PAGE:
IN THE 18th century, French style becamethe yardstick by which the Western world measured all magnificence. In the 20th century, the style is too often imitated with fake French furniture -- the Gilded Pretenders ,a la Louis the Unlikely.
Andree Putman, a Paris designer, in the preface to this charming book, writes of traditional French style as "a teddy bear worn out by affection." She rails against the "re-creation of styles that were already tiresome in their time," exemplified by "sinister domed bronze clocks" and unlighted candles. She herself re-creates furniture of the 1920s and 1930s architects which she presumably finds less tiresome out of their time.
The book shows a remarkable number of French who feel the same way. Their designs are often in imitation not of the past glories of 18th- century France but of the more geometric and stern designs of the fin de siMecle. They use Thonet from Austria-Hungary, Charles Rennie Mackintosh from Scotland and Bauhaus furniture from Germany, ornamented with the more frivolous French art nouveau.
You would expect Slesin, co-author of High Tech, the first in Potter's beautifully-designed, photographed and printed interior design series, to go looking for industrial style. She found it, most often in French kitchens.
Even so, the French manage to take the international elements and put them together in an unmistakably French way. So it is that some of the rooms shown look as though they happened by accident rather than by design.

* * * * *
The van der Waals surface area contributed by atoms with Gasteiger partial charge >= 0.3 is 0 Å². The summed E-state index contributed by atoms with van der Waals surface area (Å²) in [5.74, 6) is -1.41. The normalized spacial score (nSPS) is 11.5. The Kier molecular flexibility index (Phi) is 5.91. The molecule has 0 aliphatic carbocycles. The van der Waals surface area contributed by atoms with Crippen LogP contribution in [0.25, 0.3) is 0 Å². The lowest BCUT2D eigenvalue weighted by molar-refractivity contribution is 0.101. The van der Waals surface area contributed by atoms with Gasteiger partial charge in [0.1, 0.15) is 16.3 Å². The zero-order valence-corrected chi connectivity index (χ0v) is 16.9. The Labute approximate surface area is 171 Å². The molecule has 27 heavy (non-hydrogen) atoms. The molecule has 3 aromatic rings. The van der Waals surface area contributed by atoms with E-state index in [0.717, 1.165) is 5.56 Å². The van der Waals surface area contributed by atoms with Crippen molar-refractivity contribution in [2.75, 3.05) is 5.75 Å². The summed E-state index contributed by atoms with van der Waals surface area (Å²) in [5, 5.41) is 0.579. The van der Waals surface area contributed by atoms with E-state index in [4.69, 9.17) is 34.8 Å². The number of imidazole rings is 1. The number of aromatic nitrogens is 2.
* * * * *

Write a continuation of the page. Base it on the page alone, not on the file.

One glorious living room, full of late-19th-century oriental-influenced furniture and stained glass, has two squishy soft 1980s Italian sofas. But not to worry, the sofas are bedecked with needlepoint and scalloped throws used as antimacassars.
Au contraire, in the ateliers, the elements are often stiffly arranged as though posing for a still life. In the living room of Jacques Grange, a French interior designer (whose work is described by Slesin as "understated") a canopied bed is shaped like a large, rather fierce bird with a brass bill and claw feet. The dreamer might feel as if he were being stolen from his cradle by an eagle. A Grange bedroom is made of theater flats from an Egyptian play -- everything for Cleopatra but a pyramid.
In the apartment of Olivier GagnMere, a lighting and furniture designer, the television is on a skate board, and a painting is displayed on the floor.
An artists' loft belonging to Putman is all black and white, like a Louise Nevelson sculpture, full of drama and foreboding.
In the fabled land of sun and honey, the south of France, Jean Lafont rejoices in a tent-shaped conservatory furnished with an amazing art nouveau porcelain table and chairs. An art nouveau china fireplace is in the bedroom. Gothic chairs stand like worshippers on a rug with a cathedral design, like a Persian mosque rug.
The most disappointing category is the chateaus, only an 18th-century castle with an enormous X-shaped ceiling-hung fireplace is very interesting.
In many residences, the baths and bedrooms are combined without apology. A bathroom has brilliantly colored tiles and a washbasin like a ceremonial font, by Jules Leleu, the 1932 designer.
Some of the photographs have a pleasant misty quality that recalls late 19th-century pictures of France. The book includes a dossier of sources for the French touch. What we'd rather have is a pied-Ma-terre in Paris.